The Mandelring Quartett’s new, two-part recording project is dedicated to French repertoire. Part 1 presents Maurice Ravel’s string quartet, a stroke of genius by its 27-year-old composer marking a new chapter in French chamber music, as well as Fernand de La Tombelle’s almost contemporaneous refined and colourful Op. 36 quartet – a real discovery!
Although Maurice Ravel, in his string quartet, explicitly refers to the quartet written ten years earlier by his colleague, Claude Debussy, he opts to follows his own, new path and arrives at a distinctive Ravelian tone: colourful, refined and saturated with that flair of the artificial which also characterises his beloved porcelain and glass artworks, ornamental shrubs and bonsai trees. At the same time, the quartet is meticulously constructed and so rich in ingenious details that it offers room for discovery even after repeated listening.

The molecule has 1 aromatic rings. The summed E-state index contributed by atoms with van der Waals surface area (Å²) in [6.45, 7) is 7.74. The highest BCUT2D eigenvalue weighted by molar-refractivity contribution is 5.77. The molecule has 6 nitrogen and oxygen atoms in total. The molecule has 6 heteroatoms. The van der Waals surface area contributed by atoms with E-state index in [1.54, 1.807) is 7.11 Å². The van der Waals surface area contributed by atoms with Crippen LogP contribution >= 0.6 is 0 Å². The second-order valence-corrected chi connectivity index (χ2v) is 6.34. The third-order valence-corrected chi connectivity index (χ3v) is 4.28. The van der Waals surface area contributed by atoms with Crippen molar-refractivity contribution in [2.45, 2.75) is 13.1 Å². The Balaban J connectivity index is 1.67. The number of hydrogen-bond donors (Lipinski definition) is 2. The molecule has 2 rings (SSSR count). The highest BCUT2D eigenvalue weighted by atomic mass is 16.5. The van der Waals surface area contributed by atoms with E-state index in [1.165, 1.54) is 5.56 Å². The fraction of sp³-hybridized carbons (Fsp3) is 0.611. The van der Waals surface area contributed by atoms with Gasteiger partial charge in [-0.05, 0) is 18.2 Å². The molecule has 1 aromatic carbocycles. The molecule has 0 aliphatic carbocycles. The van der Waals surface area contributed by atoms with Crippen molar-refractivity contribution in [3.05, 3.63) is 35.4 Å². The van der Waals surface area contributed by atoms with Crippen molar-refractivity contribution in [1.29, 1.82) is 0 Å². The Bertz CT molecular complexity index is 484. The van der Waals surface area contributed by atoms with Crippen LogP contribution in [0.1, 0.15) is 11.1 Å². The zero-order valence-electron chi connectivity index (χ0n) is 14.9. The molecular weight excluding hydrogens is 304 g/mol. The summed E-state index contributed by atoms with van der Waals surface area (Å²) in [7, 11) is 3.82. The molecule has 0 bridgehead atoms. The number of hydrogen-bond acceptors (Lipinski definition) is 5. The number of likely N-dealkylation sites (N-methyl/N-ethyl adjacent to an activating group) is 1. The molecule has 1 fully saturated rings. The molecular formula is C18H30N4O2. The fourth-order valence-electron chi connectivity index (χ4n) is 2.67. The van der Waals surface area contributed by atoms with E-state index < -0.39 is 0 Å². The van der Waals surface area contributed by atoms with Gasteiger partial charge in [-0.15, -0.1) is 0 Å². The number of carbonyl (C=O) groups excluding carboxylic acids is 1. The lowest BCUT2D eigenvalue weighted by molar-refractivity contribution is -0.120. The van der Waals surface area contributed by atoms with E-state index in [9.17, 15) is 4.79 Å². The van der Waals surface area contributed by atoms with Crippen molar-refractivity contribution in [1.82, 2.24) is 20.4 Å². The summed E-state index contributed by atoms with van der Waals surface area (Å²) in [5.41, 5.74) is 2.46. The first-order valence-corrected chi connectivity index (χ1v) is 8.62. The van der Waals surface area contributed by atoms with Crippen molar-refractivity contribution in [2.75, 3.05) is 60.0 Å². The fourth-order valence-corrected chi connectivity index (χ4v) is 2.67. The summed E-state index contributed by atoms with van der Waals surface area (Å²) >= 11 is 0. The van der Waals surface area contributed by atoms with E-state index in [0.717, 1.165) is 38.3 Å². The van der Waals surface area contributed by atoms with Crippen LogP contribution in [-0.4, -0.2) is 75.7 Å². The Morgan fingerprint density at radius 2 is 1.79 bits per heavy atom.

A great unknown and certainly one of the most fascinating protagonists of French musical life in the late nineteenth and early twentieth centuries is Fernand de La Tombelle: pianist, organist, writer, astronomer, visual artist, author of a guide on a traditional recipe involving foie gras and truffles, passionate cyclist - and prolific composer: his œuvre comprises more than 500 works, including a large number of chamber music works. His string quartet written in 1895 is rooted in the Viennese classical tradition and yet is unmistakably French: highly expressive, harmonically colourful and extremely elegant at the same time - a work that makes one want to discover more by La Tombelle!